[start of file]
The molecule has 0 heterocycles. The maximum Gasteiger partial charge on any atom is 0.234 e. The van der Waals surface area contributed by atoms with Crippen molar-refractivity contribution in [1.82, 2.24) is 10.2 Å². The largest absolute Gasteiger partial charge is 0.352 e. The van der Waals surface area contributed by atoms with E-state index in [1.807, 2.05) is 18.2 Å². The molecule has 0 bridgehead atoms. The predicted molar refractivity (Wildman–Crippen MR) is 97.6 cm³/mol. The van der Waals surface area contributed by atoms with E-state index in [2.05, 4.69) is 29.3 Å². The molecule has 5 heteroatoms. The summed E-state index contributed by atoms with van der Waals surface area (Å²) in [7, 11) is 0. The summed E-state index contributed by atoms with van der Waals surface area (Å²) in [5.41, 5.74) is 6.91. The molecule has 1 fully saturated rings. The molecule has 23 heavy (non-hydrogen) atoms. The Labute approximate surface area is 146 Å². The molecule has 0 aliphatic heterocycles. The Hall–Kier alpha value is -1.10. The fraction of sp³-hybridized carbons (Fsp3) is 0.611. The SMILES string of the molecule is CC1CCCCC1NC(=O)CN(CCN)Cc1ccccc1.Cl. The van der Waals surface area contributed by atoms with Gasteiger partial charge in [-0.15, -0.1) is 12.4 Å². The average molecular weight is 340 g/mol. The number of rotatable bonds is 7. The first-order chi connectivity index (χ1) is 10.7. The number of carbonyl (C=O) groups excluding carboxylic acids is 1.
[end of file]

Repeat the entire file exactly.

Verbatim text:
The molecule has 0 heterocycles. The maximum Gasteiger partial charge on any atom is 0.234 e. The van der Waals surface area contributed by atoms with Crippen molar-refractivity contribution in [1.82, 2.24) is 10.2 Å². The largest absolute Gasteiger partial charge is 0.352 e. The van der Waals surface area contributed by atoms with E-state index in [1.807, 2.05) is 18.2 Å². The molecule has 0 bridgehead atoms. The predicted molar refractivity (Wildman–Crippen MR) is 97.6 cm³/mol. The van der Waals surface area contributed by atoms with E-state index in [2.05, 4.69) is 29.3 Å². The molecule has 5 heteroatoms. The summed E-state index contributed by atoms with van der Waals surface area (Å²) in [7, 11) is 0. The summed E-state index contributed by atoms with van der Waals surface area (Å²) in [5.41, 5.74) is 6.91. The molecule has 1 fully saturated rings. The molecule has 23 heavy (non-hydrogen) atoms. The Labute approximate surface area is 146 Å². The molecule has 0 aliphatic heterocycles. The Hall–Kier alpha value is -1.10. The fraction of sp³-hybridized carbons (Fsp3) is 0.611. The SMILES string of the molecule is CC1CCCCC1NC(=O)CN(CCN)Cc1ccccc1.Cl. The van der Waals surface area contributed by atoms with Gasteiger partial charge in [-0.15, -0.1) is 12.4 Å². The average molecular weight is 340 g/mol. The number of rotatable bonds is 7. The first-order chi connectivity index (χ1) is 10.7. The number of carbonyl (C=O) groups excluding carboxylic acids is 1.